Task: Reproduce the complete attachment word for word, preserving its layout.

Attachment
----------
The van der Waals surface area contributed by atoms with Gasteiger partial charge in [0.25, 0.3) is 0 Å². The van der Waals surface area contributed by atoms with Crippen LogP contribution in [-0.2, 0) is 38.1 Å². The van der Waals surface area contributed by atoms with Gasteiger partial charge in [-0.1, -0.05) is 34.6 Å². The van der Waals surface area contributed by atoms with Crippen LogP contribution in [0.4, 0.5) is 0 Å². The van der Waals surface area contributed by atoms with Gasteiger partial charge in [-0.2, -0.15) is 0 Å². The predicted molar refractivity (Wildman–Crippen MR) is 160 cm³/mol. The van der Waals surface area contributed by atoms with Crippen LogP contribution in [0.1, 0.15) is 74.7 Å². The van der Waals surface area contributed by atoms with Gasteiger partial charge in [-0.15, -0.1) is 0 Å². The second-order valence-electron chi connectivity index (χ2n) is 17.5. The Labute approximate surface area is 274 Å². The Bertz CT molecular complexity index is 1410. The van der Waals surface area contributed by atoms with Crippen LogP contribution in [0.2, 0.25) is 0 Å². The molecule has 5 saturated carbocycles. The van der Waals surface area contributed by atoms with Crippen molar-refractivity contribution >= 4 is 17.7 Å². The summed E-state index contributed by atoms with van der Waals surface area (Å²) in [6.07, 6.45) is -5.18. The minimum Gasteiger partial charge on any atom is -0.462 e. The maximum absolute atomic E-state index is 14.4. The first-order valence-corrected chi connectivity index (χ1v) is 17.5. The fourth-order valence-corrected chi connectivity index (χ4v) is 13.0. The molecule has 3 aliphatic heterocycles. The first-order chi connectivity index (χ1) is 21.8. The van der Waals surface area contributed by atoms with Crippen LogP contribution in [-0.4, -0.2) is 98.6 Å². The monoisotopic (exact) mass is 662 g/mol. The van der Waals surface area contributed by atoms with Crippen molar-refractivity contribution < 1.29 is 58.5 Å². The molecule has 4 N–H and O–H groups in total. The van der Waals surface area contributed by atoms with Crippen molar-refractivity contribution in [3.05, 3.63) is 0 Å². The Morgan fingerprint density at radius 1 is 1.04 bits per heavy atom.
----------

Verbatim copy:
The van der Waals surface area contributed by atoms with Gasteiger partial charge in [0.25, 0.3) is 0 Å². The van der Waals surface area contributed by atoms with Crippen LogP contribution in [-0.2, 0) is 38.1 Å². The van der Waals surface area contributed by atoms with Gasteiger partial charge in [-0.1, -0.05) is 34.6 Å². The van der Waals surface area contributed by atoms with Crippen LogP contribution in [0.4, 0.5) is 0 Å². The van der Waals surface area contributed by atoms with Gasteiger partial charge in [-0.2, -0.15) is 0 Å². The predicted molar refractivity (Wildman–Crippen MR) is 160 cm³/mol. The van der Waals surface area contributed by atoms with Crippen LogP contribution in [0.1, 0.15) is 74.7 Å². The van der Waals surface area contributed by atoms with Gasteiger partial charge in [-0.15, -0.1) is 0 Å². The second-order valence-electron chi connectivity index (χ2n) is 17.5. The Labute approximate surface area is 274 Å². The Bertz CT molecular complexity index is 1410. The van der Waals surface area contributed by atoms with Crippen LogP contribution in [0.2, 0.25) is 0 Å². The molecule has 5 saturated carbocycles. The van der Waals surface area contributed by atoms with Crippen molar-refractivity contribution >= 4 is 17.7 Å². The summed E-state index contributed by atoms with van der Waals surface area (Å²) in [6.07, 6.45) is -5.18. The minimum Gasteiger partial charge on any atom is -0.462 e. The maximum absolute atomic E-state index is 14.4. The first-order valence-corrected chi connectivity index (χ1v) is 17.5. The fourth-order valence-corrected chi connectivity index (χ4v) is 13.0. The molecule has 3 aliphatic heterocycles. The first-order chi connectivity index (χ1) is 21.8. The van der Waals surface area contributed by atoms with Crippen LogP contribution in [-0.4, -0.2) is 98.6 Å². The monoisotopic (exact) mass is 662 g/mol. The van der Waals surface area contributed by atoms with Crippen molar-refractivity contribution < 1.29 is 58.5 Å². The molecule has 4 N–H and O–H groups in total. The van der Waals surface area contributed by atoms with Crippen molar-refractivity contribution in [3.05, 3.63) is 0 Å². The Morgan fingerprint density at radius 1 is 1.04 bits per heavy atom.